Atypical of Mediterranean-style fare, Spain's cuisine is considered a healthy choice for well-being. The country's agricultural areas lie within a microclimate region that offers fresh fruits and vegetables for year-round availability. Seafood is a staple for the inhabitants in coastal areas, whereas inland, Spaniards incorporate meats to their diets.
Contrary to the typical American diet, breakfast (desayuno) is not a large meal and consists of a pastry or toast with coffee.
Beginning at 2 p.m., the largest meal of the day is served as a three-course lunch (comida) with an appetizer such as a salad, main course of fish, poultry or meat with vegetables and dessert.
Composed of tapas, which is considered dinner or supper (cena) at 10 p.m., this is a light snack of an assortment of appetizer-size items such as garlic mushrooms, sausages, salami, sardines, shrimp, olives and cheese.
Keep cool by indulging with gazpacho (a cold vegetable-based soup), horchata (iced milky drink made from crushed tiger nuts) and a seaside favourite, paella (saffron rice baked with shellfish, vegetables, pork and chicken) .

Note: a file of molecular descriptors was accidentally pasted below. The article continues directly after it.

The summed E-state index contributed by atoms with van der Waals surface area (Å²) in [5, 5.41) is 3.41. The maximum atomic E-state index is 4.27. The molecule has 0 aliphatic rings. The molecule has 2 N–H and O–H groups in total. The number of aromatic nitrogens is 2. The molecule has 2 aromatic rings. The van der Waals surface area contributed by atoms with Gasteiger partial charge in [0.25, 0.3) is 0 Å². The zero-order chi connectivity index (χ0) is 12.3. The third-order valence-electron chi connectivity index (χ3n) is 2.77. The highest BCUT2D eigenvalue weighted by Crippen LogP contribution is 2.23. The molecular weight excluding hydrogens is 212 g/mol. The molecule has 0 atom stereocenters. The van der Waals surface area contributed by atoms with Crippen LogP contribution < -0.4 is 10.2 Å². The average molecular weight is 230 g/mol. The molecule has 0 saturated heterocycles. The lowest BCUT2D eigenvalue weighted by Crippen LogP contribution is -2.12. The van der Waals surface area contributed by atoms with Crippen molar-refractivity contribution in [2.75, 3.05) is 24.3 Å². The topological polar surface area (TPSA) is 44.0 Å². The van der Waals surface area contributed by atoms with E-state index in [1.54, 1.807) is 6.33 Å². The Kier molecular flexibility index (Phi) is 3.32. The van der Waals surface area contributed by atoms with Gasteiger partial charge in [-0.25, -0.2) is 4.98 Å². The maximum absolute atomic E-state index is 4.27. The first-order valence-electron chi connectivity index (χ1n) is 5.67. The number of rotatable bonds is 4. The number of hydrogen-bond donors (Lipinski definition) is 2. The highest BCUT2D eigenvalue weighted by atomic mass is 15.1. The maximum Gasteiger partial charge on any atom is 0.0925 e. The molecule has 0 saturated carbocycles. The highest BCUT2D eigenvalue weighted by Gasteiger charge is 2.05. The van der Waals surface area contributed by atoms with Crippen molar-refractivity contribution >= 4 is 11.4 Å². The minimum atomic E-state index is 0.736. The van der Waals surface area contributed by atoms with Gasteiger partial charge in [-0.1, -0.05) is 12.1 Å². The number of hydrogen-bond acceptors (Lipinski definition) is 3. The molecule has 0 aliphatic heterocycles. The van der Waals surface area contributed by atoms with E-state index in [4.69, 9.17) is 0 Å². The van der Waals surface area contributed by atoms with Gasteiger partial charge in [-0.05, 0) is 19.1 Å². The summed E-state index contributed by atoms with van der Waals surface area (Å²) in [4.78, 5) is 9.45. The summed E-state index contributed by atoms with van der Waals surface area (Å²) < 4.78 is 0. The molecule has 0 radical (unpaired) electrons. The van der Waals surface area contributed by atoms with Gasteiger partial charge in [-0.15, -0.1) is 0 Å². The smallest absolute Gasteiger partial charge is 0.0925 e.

Feasts in winter rely on baked fish, roasted meats and stews filled with meat, potatoes and vegetables, but one particular seafood stew, zarzuela de Mariscos, (similar to the French bouillabaisse) tends to be the top contender as the Spanish family's favourite.
Sweets lovers will enjoy the range of desserts that include flan (custard), Valor chocolates, turron (almond and honey candies), marzipan and a variety of fresh fruits, such as pomegranates (Granada), Valencia oranges, peaches and bananas.
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